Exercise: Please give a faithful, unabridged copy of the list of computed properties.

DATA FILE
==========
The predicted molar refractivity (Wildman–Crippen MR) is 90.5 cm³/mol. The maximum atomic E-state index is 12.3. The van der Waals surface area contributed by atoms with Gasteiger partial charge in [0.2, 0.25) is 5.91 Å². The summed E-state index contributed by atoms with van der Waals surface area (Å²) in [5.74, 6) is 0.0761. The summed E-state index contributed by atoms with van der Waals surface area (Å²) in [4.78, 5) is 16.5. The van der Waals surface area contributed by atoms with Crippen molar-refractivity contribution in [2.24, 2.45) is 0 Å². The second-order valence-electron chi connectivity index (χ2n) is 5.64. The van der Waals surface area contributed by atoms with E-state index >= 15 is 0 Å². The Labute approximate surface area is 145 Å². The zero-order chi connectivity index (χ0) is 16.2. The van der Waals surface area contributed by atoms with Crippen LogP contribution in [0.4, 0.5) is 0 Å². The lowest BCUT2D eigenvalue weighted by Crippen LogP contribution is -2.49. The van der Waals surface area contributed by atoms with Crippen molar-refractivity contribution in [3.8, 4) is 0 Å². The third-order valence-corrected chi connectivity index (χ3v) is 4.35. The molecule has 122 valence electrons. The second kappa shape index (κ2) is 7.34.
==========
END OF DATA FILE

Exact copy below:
The predicted molar refractivity (Wildman–Crippen MR) is 90.5 cm³/mol. The maximum atomic E-state index is 12.3. The van der Waals surface area contributed by atoms with Gasteiger partial charge in [0.2, 0.25) is 5.91 Å². The summed E-state index contributed by atoms with van der Waals surface area (Å²) in [5.74, 6) is 0.0761. The summed E-state index contributed by atoms with van der Waals surface area (Å²) in [4.78, 5) is 16.5. The van der Waals surface area contributed by atoms with Crippen molar-refractivity contribution in [2.24, 2.45) is 0 Å². The second-order valence-electron chi connectivity index (χ2n) is 5.64. The van der Waals surface area contributed by atoms with E-state index >= 15 is 0 Å². The Labute approximate surface area is 145 Å². The zero-order chi connectivity index (χ0) is 16.2. The van der Waals surface area contributed by atoms with Crippen LogP contribution in [0.4, 0.5) is 0 Å². The lowest BCUT2D eigenvalue weighted by Crippen LogP contribution is -2.49. The van der Waals surface area contributed by atoms with Crippen molar-refractivity contribution in [3.8, 4) is 0 Å². The third-order valence-corrected chi connectivity index (χ3v) is 4.35. The molecule has 122 valence electrons. The second kappa shape index (κ2) is 7.34.